Sunday, 28 April 2019

Walking Together

Tripoli Lebanon 28 April 2019

Psalm 119: 97-106; Luke 24: 13-35

Dear Friends,
It gives me great joy to be able to speak to you today. 
The people of Earlston, send their greetings, and are delighted that we are able to visit with  you now. 

Our bible readings tell us a little about one of Jesus conversations after the resurrection; the psalm is a beautiful song in praise of God’s laws. It summarised some of the good advice on how to live. It is like an instruction manual for living with God. 
The disciples had been privileged enough to have Jesus as a guide to steer them through God’s manual: someone to explain when things happened why they were happening… so with all that knowledge you might be forgiven for wondering how they did not understand what had happened at Calvary and why they did not expect Jesus to come back again. 
But they lived in difficult times, and even with Jesus to explain and guide them once he had been taken from their sight they felt that they were cut adrift no longer with anything to hold them safe 
Psalm 119 is the longest psalm in the bible, it is also, amazingly, a song in praise of law – not because of what it prevents, but because of how it empowers 
“Your commands make me wiser than my enemies” (vs 98)
“Your word is a lamp to my feet and a light for my path” (vs. 105)

You know, the thing about lights on the path, is that they shine forward: no point in looking back where you have been, the light guides you forward,  on to the destination. 
God’s word lights the way forward and the disciples simply needed to remember it – in amongst the anguish of raw grief and the pain of loss and the confusion of danger and the threat of further betrayal they had totally lost sight of the way forward, all the teaching, all the instructions, and all the love were invisible in their hearts and minds, and yet,
If they had turned to God’s word they would have seen answers to all their woes… 
In fact, so deep is their despair that when the stranger asks them what is troubling them they cannot even bring themselves to refer to Jesus as anything other than a prophet powerful in word and deed… not the miracle worker, not the Son of God and certainly not the Messiah even though just a few days earlier they had been so certain of it.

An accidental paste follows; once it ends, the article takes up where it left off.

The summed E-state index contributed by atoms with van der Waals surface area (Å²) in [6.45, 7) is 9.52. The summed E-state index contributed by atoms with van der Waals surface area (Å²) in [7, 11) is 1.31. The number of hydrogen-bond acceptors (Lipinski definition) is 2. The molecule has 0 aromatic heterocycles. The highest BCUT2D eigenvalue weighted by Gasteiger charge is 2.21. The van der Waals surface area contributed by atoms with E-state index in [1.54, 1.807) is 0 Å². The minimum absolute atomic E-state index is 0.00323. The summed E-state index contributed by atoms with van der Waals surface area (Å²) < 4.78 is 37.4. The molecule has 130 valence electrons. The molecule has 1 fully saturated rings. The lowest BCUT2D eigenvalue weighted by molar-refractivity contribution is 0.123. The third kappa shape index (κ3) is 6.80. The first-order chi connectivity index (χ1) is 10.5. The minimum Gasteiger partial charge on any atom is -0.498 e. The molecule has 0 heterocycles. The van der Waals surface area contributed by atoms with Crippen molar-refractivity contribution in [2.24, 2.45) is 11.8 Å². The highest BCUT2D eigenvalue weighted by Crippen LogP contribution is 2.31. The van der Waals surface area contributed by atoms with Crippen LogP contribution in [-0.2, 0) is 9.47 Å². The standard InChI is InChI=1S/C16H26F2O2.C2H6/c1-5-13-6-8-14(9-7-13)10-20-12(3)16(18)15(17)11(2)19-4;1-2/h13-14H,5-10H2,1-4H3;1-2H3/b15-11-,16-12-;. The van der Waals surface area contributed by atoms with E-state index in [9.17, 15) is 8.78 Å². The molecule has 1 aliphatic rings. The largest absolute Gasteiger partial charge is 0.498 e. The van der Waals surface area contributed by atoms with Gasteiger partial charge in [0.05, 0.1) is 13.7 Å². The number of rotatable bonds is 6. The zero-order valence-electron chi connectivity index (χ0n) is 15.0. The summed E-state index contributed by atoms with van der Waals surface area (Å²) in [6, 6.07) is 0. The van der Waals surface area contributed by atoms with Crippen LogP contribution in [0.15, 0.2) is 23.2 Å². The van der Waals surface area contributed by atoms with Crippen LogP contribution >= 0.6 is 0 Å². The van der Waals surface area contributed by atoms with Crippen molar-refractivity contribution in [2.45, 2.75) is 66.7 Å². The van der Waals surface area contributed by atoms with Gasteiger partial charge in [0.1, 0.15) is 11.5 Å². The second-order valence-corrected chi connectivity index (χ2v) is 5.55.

Grief and fear are a potent mix and together they conspire to dull the senses and impede clear thinking 

Jesus understood this and he knew that in his rising he would need to show himself and encourage and cajole… and he knew also that his resurrection appearances needed to be to as diverse a section of his followers as possible. He did not appear only to the chosen few; nor did he limit his visits, each took as long as it needed; the retelling of the encounter on the road to Emmaus should not be underestimated.
Jesus joined them on the road. They were going to Emmaus and clearly they arrived there, as he was invited to join them for supper; we are told the village is seven miles from Jerusalem, and they were walking… seven miles is not a five minute stroll! they probably walked  and talked together for several hours, during that time Jesus allowed them to tell him about all that had happened, he listened and encouraged, and then, he explained the meaning of all the scriptural prophecies to them… 
Have you ever wondered why they, like so many of the others were prevented from recognising him immediately?
Excitement and overwhelming joy do many things to us – but making us pay attention and listen and understand is not in the list!! 
If Cleopas and his companion had realised immediately who they were travelling with they would not have been able to absorb anything that was said to them, and above all else it was important that they gain understanding of the immensity of what had just happened. Instead of being distracted by his presence they simply listened to the stranger who had such a deep understanding of God’s Word… I have not departed from your laws, for you yourself have taught me… (vs 102)
As Jesus words sink in, and they begin to fill in the gaps.
They begin to realise that the stories that have filtered through from the othersmay be trueand they realise that the women weren’t hallucinating after all. Then they find themselves at their destination but this amazing stranger is leaving so naturally they press him to stay a while, for they want to hear more of his wisdom. 
It is not until they are absolutely ready that Jesus acts. He takes bread and breaks it and in that moment the light shines out on the path and they can see exactly where they are going and who is taking them there.
Sometimes we are confused
Sometimes we are slow on the uptake
Sometimes we are impatient, disappointed and afraid 
Sometimes we feel that we too are adrift and have lost sight of what it is that holds us fast 

God’s word is a lamp to our feet and a light for the path 
God’s words guides us into all truth and all knowledge 
All we need do is listen,
As you walk out on life’s journey, you have a companion for the journey; you have a guide book and you have a light leading you ever onwards to the destination.